"The DNS hijacking attack was resolved within an hour, Moore said."
Is that a DNS joke?
Are you... serious?
Nope; the two sets (upper and lower ship) were both contiguous sets since the TV series. I don't think there are shots even close to the movie's opening in the TV show (given the nature of TV and when commercials need come in), but the two ship sets were always contiguous, complete with roofs, practical lighting, etc. It's one of the more impressive sets in TV history.
Joss Whedon's Serenity features a nearly ten-minute long scene with no visible cuts (there is technically a seamless dissolve half-way through for technical reasons -- watch the DVD commentary and you'll see what I mean). Whedon didn't do it to show off or grab attention, but actually to make the audience feel safe and trusting after the rapid cuts and scene/flow changes found at the very beginning of the film.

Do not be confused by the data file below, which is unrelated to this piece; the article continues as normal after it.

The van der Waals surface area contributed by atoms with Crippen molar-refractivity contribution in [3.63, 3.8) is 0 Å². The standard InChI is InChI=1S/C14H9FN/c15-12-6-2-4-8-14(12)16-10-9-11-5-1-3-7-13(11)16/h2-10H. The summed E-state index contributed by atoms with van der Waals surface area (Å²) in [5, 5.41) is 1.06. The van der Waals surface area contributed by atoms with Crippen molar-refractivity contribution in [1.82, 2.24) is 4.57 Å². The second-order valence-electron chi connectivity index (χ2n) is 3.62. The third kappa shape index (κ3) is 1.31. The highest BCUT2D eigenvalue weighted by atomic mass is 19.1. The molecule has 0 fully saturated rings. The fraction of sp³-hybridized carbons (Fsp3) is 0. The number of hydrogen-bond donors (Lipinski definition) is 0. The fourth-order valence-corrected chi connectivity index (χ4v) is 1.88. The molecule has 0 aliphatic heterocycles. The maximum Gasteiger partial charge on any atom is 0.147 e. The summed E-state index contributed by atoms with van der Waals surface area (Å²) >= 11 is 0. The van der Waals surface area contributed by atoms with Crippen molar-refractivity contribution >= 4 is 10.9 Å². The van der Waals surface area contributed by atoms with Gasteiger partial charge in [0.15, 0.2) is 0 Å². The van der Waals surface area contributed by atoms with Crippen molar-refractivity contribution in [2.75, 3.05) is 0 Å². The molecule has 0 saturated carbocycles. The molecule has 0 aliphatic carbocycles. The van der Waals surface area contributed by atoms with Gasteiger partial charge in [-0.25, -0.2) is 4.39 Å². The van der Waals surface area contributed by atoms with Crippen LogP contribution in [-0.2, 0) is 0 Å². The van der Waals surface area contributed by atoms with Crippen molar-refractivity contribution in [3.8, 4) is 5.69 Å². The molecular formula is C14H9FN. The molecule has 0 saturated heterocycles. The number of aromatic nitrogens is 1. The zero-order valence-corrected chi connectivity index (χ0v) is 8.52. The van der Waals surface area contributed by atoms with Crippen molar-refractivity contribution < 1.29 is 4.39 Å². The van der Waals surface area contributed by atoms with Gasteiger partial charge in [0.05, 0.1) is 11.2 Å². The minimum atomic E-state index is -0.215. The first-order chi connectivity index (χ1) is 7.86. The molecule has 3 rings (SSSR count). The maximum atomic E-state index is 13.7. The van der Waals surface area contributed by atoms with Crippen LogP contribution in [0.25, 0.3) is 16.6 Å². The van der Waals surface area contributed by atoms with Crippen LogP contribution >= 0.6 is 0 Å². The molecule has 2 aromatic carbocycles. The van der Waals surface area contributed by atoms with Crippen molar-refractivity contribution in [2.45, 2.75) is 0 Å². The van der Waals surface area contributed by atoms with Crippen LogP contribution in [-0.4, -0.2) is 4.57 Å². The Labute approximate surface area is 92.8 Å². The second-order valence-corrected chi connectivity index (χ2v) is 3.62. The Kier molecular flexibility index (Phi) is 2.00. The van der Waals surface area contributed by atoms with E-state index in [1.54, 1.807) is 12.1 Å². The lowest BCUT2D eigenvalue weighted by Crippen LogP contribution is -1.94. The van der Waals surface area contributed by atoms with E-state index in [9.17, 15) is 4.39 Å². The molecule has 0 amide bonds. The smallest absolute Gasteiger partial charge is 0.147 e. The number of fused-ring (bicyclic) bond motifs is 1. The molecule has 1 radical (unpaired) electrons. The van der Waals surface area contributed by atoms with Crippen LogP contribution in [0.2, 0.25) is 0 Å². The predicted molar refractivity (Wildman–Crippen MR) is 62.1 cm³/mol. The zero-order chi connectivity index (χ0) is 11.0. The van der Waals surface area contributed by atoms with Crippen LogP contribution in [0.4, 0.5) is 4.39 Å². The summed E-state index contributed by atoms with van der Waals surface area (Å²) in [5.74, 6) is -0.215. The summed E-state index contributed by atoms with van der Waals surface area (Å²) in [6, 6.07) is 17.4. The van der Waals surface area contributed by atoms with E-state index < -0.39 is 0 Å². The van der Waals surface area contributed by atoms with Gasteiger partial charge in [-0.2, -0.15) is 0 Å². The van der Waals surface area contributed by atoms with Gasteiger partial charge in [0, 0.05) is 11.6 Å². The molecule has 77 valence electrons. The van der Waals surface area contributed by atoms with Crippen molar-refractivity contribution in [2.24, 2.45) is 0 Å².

I find rapid cuts annoying and a way to draw the viewer away from a lack of detail or a scene that can't carry itself on the acting/sets/dialog/action alone. I don't seek out long takes though -- like most things in movies: if they're done really well you shouldn't be thinking about them, but rather about the plot.
Just about every computer on the market today runs Unix, except the Mac (and nobody cares about it). -- Bill Joy 6/21/85